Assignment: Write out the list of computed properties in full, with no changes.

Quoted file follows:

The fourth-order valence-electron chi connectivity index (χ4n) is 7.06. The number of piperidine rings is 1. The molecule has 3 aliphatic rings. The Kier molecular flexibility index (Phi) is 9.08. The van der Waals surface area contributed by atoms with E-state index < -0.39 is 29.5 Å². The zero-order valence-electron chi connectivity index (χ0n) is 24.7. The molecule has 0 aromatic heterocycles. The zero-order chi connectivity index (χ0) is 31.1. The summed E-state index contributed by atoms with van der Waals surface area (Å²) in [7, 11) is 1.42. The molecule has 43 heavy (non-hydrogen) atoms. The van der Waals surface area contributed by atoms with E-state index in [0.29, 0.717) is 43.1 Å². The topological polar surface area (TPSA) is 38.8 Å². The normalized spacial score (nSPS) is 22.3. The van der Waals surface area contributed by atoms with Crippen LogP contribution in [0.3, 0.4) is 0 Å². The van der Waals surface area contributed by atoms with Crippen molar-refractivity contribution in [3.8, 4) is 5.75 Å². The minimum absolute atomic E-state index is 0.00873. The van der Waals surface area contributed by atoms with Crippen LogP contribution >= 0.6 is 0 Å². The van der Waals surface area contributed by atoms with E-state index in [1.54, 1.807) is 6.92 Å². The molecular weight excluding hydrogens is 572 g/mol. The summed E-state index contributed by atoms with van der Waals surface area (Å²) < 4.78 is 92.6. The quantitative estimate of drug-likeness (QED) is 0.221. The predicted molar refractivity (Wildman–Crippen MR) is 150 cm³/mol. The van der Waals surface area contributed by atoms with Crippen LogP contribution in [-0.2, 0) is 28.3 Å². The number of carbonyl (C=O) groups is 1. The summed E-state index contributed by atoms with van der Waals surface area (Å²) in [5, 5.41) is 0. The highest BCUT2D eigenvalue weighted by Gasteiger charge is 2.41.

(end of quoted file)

The fourth-order valence-electron chi connectivity index (χ4n) is 7.06. The number of piperidine rings is 1. The molecule has 3 aliphatic rings. The Kier molecular flexibility index (Phi) is 9.08. The van der Waals surface area contributed by atoms with E-state index < -0.39 is 29.5 Å². The zero-order valence-electron chi connectivity index (χ0n) is 24.7. The molecule has 0 aromatic heterocycles. The zero-order chi connectivity index (χ0) is 31.1. The summed E-state index contributed by atoms with van der Waals surface area (Å²) in [7, 11) is 1.42. The molecule has 43 heavy (non-hydrogen) atoms. The van der Waals surface area contributed by atoms with E-state index in [0.29, 0.717) is 43.1 Å². The topological polar surface area (TPSA) is 38.8 Å². The normalized spacial score (nSPS) is 22.3. The van der Waals surface area contributed by atoms with Crippen LogP contribution in [0.3, 0.4) is 0 Å². The van der Waals surface area contributed by atoms with Crippen molar-refractivity contribution in [3.8, 4) is 5.75 Å². The minimum absolute atomic E-state index is 0.00873. The van der Waals surface area contributed by atoms with Crippen LogP contribution >= 0.6 is 0 Å². The van der Waals surface area contributed by atoms with E-state index in [1.54, 1.807) is 6.92 Å². The molecular weight excluding hydrogens is 572 g/mol. The summed E-state index contributed by atoms with van der Waals surface area (Å²) < 4.78 is 92.6. The quantitative estimate of drug-likeness (QED) is 0.221. The predicted molar refractivity (Wildman–Crippen MR) is 150 cm³/mol. The van der Waals surface area contributed by atoms with Crippen LogP contribution in [-0.2, 0) is 28.3 Å². The number of carbonyl (C=O) groups is 1. The summed E-state index contributed by atoms with van der Waals surface area (Å²) in [5, 5.41) is 0. The highest BCUT2D eigenvalue weighted by Gasteiger charge is 2.41.